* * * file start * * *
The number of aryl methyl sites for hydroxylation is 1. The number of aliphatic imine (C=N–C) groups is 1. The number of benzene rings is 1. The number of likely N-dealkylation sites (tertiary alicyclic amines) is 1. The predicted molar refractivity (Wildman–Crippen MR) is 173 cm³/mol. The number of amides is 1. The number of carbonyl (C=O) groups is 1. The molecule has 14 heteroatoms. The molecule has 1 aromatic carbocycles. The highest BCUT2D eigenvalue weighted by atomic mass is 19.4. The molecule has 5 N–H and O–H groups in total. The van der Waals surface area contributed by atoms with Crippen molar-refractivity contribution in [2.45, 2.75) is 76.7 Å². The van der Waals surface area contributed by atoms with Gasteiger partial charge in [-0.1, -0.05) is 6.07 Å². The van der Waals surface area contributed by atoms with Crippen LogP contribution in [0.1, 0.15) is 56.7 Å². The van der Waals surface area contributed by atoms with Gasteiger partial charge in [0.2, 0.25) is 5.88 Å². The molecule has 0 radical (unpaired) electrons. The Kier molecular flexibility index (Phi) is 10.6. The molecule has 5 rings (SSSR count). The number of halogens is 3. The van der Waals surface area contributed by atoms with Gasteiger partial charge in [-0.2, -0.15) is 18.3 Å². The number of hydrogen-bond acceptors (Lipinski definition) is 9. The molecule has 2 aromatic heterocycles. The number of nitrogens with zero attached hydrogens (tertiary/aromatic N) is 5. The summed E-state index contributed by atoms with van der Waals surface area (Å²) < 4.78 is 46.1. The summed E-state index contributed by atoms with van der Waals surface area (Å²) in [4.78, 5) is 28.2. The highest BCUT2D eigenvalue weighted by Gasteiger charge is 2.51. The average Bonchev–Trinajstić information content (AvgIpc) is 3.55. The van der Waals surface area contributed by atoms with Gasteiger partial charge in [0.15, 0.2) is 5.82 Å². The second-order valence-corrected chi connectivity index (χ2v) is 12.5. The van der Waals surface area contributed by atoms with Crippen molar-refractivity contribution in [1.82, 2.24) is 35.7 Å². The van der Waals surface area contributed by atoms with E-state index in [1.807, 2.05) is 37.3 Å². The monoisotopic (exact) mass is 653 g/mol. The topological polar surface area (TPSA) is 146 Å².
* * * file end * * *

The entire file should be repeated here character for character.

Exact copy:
The number of aryl methyl sites for hydroxylation is 1. The number of aliphatic imine (C=N–C) groups is 1. The number of benzene rings is 1. The number of likely N-dealkylation sites (tertiary alicyclic amines) is 1. The predicted molar refractivity (Wildman–Crippen MR) is 173 cm³/mol. The number of amides is 1. The number of carbonyl (C=O) groups is 1. The molecule has 14 heteroatoms. The molecule has 1 aromatic carbocycles. The highest BCUT2D eigenvalue weighted by atomic mass is 19.4. The molecule has 5 N–H and O–H groups in total. The van der Waals surface area contributed by atoms with Crippen molar-refractivity contribution in [2.45, 2.75) is 76.7 Å². The van der Waals surface area contributed by atoms with Gasteiger partial charge in [-0.1, -0.05) is 6.07 Å². The van der Waals surface area contributed by atoms with Crippen LogP contribution in [0.1, 0.15) is 56.7 Å². The van der Waals surface area contributed by atoms with Gasteiger partial charge in [0.2, 0.25) is 5.88 Å². The molecule has 0 radical (unpaired) electrons. The Kier molecular flexibility index (Phi) is 10.6. The molecule has 5 rings (SSSR count). The number of halogens is 3. The van der Waals surface area contributed by atoms with Gasteiger partial charge in [-0.2, -0.15) is 18.3 Å². The number of hydrogen-bond acceptors (Lipinski definition) is 9. The molecule has 2 aromatic heterocycles. The number of nitrogens with zero attached hydrogens (tertiary/aromatic N) is 5. The summed E-state index contributed by atoms with van der Waals surface area (Å²) < 4.78 is 46.1. The summed E-state index contributed by atoms with van der Waals surface area (Å²) in [4.78, 5) is 28.2. The highest BCUT2D eigenvalue weighted by Gasteiger charge is 2.51. The average Bonchev–Trinajstić information content (AvgIpc) is 3.55. The van der Waals surface area contributed by atoms with Gasteiger partial charge in [0.15, 0.2) is 5.82 Å². The second-order valence-corrected chi connectivity index (χ2v) is 12.5. The van der Waals surface area contributed by atoms with Crippen molar-refractivity contribution in [1.82, 2.24) is 35.7 Å². The van der Waals surface area contributed by atoms with E-state index in [1.807, 2.05) is 37.3 Å². The monoisotopic (exact) mass is 653 g/mol. The topological polar surface area (TPSA) is 146 Å².